Kiss Alive IV - Kiss Symphony is a fantastic album, and is certainly better than Alive IV - The Millenium Concert. You see, back in 2001 Alive IV was announced and then cancelled. I even had a pre-order for it back then, and its picture is included in the Kiss box set. It was eventually released as the Millenium Concert in the Alive Box.

This is better. Way way better.

Some will accuse Kiss of copying Metallica. Well, Metallica copied Deep Purple: See their album Concerto For Group and Orchestra. Red Rider, whom have a Kiss connection, did their own concert with orchestra in the 80's. This is nothing new. Nothing in rock is new anymore.

Ace Frehley's not here. He decided to bow out after Kiss' "farewell" tour and who can blame him? Where you stand on Kiss continuing without him is up to you and I will respect that if you respect my own point of view. Tommy Thayer performs admirably and very Ace-like in his place. Peter Criss is here, keeping time remarkably well with an orchestra behind him. I don't know if he played to a click track or just to conductor David Campbell. I am sure this was a challenge to him and kudos to him for doing so well.

Kiss split the show into three sections: Full on live Kiss, then a section of slow songs with a small string section, and then the full-blown Kiss with the symphony. Great move there, and it allows for more variety on the album.

Highlights for me included "Sure Know Something" which might be better than the original version.
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By A Customer on Feb. 9 2004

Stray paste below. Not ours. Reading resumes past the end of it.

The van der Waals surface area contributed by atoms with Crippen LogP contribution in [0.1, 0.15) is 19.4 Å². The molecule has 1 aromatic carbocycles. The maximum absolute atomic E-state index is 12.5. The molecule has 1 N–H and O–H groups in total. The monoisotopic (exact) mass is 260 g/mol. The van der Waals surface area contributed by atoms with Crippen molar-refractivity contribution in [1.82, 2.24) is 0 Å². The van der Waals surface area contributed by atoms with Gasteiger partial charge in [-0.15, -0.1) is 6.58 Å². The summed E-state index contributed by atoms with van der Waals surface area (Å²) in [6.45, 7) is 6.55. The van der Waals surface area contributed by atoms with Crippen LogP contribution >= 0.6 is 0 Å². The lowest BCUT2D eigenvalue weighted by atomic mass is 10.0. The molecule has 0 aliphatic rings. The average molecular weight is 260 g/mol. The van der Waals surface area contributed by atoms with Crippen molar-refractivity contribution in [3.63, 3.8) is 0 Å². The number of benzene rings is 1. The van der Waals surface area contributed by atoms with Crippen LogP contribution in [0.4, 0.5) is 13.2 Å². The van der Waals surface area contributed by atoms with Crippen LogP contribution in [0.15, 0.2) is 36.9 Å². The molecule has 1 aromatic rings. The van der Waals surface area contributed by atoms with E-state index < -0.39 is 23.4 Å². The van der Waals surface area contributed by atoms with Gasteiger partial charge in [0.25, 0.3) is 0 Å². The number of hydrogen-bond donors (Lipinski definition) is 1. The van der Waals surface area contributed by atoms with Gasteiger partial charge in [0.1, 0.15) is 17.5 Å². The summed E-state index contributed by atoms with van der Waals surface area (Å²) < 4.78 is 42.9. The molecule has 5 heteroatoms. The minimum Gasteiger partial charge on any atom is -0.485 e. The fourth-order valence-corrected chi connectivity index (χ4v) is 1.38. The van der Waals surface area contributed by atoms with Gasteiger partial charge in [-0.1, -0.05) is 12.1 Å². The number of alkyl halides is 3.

Format: Audio CD
I've been a lifelong KISS fan. KISS now stinks. Musically they can play etc., but they are the ultimate sellout. Why did I waste my money? I am a KISS addict. I will always be one. My fandom is all based on the "glory days" though. That is, from the beginning through the 80's and select parts of the 90's. The reunion tour was so great and special to the fans. KISS should have gone out on a high note. Instead, they have become a joke. The "imposter" lineups (ie. Eric Singer as Peter and Tommy Thayer as Ace) were the last straw, along with the KISS Koffin. Enough already. That is so tasteless. I blame Gene, but Paul is still part of this circus as well. They were a band with an original look and sound. Now, nothing is original anymore. They can't even give us new costumes. Talk about not giving the fans anything new. I agree with everyone that says the orchestra doesn't fit these songs and it takes something away from the rock feel. It does. Go listen to Yngwie's album that was written for an orchestra (featuring electric guitar). That is good orchestral music combined with a rock element. Paul Stanley is trying so hard to convince the audience during the show this was recorded that this is valid. "Is this cool?" Honestly Paul, no.
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Format: Audio CD